Lessons learned from Russia-Ukraine War

Although the legal regime has focused on preventing safety lapses and security breaches in nuclear facilities, the potential for attacks on or near the facilities in Ukraine has added another layer of complexity to the challenge of keeping nuclear facilities safe and secure. In general, nuclear facilities are not designed to withstand military attacks. Measures like defense-in-depth and containment may protect a nuclear facility from theft, radiation leakage, or sabotage but it is very difficult to design nuclear facilities that can remain impenetrable in face of targeted air strikes. In the same way, car manufacturers can introduce safety features in cars (e.g. traffic sign recognition, automatic emergency braking) but that does not make them accident-proof.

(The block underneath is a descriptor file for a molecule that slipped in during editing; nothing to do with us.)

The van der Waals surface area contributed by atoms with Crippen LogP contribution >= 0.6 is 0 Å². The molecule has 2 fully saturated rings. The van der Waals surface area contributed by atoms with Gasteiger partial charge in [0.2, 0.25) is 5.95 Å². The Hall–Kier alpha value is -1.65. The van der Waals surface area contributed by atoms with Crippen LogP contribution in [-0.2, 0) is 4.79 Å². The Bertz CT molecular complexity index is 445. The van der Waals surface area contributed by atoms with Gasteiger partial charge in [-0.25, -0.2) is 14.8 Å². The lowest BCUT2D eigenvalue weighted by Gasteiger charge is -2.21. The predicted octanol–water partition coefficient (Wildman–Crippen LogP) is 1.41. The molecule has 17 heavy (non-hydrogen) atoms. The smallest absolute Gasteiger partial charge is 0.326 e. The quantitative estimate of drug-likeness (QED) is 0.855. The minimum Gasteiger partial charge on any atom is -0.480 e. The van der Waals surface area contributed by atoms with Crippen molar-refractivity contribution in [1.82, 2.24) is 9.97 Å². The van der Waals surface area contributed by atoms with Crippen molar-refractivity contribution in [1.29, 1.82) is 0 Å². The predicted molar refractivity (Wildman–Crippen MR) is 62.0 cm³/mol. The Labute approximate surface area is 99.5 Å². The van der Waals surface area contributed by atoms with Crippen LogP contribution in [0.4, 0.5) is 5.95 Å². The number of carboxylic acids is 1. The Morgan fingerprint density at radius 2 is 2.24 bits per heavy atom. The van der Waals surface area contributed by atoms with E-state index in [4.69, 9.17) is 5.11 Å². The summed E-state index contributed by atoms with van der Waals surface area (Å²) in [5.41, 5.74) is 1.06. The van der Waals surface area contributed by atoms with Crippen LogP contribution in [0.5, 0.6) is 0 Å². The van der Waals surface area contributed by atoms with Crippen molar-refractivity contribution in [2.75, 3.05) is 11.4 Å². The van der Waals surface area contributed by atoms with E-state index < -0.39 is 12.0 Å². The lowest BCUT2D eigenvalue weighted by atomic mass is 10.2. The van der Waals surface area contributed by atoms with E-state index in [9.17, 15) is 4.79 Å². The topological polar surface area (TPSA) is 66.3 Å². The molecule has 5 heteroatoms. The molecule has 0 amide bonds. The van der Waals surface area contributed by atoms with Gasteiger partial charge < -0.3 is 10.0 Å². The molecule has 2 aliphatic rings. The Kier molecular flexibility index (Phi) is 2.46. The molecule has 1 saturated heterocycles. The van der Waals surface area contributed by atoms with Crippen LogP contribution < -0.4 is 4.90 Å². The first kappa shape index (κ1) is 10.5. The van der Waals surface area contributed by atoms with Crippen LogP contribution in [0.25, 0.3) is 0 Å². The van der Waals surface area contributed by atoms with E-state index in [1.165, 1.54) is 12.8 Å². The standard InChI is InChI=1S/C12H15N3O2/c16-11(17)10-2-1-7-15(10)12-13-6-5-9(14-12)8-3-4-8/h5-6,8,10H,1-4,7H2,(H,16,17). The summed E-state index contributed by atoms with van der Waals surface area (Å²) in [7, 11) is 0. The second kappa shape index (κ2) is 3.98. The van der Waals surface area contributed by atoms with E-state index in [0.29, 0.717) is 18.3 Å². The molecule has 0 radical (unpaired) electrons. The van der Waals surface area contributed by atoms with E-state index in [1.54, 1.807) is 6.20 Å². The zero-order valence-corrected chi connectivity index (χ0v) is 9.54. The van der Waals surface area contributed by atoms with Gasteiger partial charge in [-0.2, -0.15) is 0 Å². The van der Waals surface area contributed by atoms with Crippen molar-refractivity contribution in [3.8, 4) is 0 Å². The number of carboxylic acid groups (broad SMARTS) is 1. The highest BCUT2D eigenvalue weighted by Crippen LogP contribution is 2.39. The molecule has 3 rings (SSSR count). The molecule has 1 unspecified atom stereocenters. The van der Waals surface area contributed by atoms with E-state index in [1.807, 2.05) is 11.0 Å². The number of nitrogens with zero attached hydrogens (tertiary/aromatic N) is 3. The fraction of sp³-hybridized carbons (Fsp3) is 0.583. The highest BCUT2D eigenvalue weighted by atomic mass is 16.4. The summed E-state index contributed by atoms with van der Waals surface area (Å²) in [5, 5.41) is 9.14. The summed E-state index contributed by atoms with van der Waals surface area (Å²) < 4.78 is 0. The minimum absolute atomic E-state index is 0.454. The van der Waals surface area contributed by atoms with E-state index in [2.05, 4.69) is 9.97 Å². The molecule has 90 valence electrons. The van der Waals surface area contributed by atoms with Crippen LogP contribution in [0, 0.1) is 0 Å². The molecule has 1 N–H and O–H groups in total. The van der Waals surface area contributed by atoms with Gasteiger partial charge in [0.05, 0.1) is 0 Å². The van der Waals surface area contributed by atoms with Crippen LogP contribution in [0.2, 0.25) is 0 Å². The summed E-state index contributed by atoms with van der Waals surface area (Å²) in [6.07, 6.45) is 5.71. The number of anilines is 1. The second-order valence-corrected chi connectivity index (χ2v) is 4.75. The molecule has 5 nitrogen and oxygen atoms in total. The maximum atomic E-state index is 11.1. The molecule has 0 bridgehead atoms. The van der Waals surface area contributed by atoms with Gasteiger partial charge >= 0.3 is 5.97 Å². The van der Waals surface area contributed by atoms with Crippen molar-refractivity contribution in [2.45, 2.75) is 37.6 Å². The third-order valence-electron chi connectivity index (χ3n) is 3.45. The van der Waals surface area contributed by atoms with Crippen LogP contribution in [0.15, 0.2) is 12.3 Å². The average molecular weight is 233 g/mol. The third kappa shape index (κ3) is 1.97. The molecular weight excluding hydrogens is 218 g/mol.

Military strikes against nuclear facilities have happened before but the situation in Ukraine is unprecedented. Targets of earlier attacks (Osirak, Iraq in 1981 and a suspected  nuclear facility in Syria in 2011) were under-construction so radiation leakage was not a concern and attacks took place when war was not active. In Ukraine’s case, not only is there an active war that creates its own complexities, but Russian forces have used the nuclear facility site at Zaporizhzhya as a base for military operations. In response, the IAEA has called for the establishment of a Nuclear Safety and Security Protection Zone at the Zaporizhzhya Nuclear Power Plant (ZNPP).